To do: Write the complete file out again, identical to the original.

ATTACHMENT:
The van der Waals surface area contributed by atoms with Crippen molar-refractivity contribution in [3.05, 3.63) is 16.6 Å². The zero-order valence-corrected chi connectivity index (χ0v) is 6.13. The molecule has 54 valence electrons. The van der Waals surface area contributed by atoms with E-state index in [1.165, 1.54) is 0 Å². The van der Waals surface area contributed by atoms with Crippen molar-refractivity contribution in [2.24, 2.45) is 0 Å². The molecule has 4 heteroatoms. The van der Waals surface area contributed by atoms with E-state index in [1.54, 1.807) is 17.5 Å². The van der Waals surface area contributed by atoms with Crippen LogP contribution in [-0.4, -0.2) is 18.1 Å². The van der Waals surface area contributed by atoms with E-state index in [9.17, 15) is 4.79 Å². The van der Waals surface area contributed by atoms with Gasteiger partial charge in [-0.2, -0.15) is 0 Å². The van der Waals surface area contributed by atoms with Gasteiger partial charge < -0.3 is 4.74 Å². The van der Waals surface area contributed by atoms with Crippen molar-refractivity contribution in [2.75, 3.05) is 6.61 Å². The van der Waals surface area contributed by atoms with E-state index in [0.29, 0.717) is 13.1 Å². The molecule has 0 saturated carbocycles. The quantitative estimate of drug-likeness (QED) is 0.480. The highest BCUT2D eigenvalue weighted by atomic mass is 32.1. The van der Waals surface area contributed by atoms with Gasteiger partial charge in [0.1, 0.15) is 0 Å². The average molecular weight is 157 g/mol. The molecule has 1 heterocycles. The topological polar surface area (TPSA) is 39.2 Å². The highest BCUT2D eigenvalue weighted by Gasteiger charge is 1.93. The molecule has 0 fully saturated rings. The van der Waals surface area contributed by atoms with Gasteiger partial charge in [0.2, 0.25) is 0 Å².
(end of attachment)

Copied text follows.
The van der Waals surface area contributed by atoms with Crippen molar-refractivity contribution in [3.05, 3.63) is 16.6 Å². The zero-order valence-corrected chi connectivity index (χ0v) is 6.13. The molecule has 54 valence electrons. The van der Waals surface area contributed by atoms with E-state index in [1.165, 1.54) is 0 Å². The van der Waals surface area contributed by atoms with Crippen molar-refractivity contribution in [2.24, 2.45) is 0 Å². The molecule has 4 heteroatoms. The van der Waals surface area contributed by atoms with E-state index in [1.54, 1.807) is 17.5 Å². The van der Waals surface area contributed by atoms with Crippen LogP contribution in [-0.4, -0.2) is 18.1 Å². The van der Waals surface area contributed by atoms with E-state index in [9.17, 15) is 4.79 Å². The van der Waals surface area contributed by atoms with Gasteiger partial charge in [-0.2, -0.15) is 0 Å². The van der Waals surface area contributed by atoms with Gasteiger partial charge < -0.3 is 4.74 Å². The van der Waals surface area contributed by atoms with Crippen molar-refractivity contribution in [2.75, 3.05) is 6.61 Å². The van der Waals surface area contributed by atoms with E-state index in [0.29, 0.717) is 13.1 Å². The molecule has 0 saturated carbocycles. The quantitative estimate of drug-likeness (QED) is 0.480. The highest BCUT2D eigenvalue weighted by atomic mass is 32.1. The van der Waals surface area contributed by atoms with Gasteiger partial charge in [0.1, 0.15) is 0 Å². The average molecular weight is 157 g/mol. The molecule has 1 heterocycles. The topological polar surface area (TPSA) is 39.2 Å². The highest BCUT2D eigenvalue weighted by Gasteiger charge is 1.93. The molecule has 0 fully saturated rings. The van der Waals surface area contributed by atoms with Gasteiger partial charge in [0.2, 0.25) is 0 Å².